Long shielded from the pressure of Internet news competition, as well as classified competitors like Craigslist, rural newspapers have reportedly fared far better than their metropolitan counterparts. While newspapers in population centers saw growing competition from online startups in the past decade, rural newspapers have faced relatively little competition. (So-called hyper-local sites like AOL's Patch are clustered in metropolitan areas and altogether absent from rural areas in the West.)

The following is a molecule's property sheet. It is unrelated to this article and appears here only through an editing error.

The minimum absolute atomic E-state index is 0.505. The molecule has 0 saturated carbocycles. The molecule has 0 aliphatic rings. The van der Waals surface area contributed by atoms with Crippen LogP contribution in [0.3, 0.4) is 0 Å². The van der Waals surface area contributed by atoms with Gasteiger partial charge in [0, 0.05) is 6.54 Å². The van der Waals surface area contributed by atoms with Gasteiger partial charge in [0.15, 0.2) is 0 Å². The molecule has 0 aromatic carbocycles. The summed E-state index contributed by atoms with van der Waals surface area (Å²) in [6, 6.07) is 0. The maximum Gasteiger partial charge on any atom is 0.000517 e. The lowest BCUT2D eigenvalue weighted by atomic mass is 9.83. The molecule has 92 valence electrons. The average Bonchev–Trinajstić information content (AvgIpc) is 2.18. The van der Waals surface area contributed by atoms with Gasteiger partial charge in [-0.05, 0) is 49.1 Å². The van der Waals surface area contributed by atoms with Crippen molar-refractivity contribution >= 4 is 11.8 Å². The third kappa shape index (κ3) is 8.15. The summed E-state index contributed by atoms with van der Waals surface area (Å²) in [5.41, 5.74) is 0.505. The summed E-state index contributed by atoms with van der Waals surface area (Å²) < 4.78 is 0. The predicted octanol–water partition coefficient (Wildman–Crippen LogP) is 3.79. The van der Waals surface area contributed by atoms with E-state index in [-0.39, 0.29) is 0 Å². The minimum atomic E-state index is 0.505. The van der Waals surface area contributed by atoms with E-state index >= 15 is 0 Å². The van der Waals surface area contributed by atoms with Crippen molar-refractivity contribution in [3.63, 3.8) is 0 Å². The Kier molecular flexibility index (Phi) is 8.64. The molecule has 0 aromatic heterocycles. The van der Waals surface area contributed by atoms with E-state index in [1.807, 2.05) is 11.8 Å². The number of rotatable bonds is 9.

As broadband Internet spreads into rural communities -- spurred by a $7 billion federal investment -- rural newspapers are increasingly facing a question encountered by their metropolitan counterparts a decade ago: What information should be offered online?
The article quotes Al Cross, among others.
And from Earl Wilkinson at INMA: "Why is relevance to audience such a sin for journalism?"
It has this provocative line: "Start rewarding “relevance” over “quality” in the culture of your company, notably the newsroom."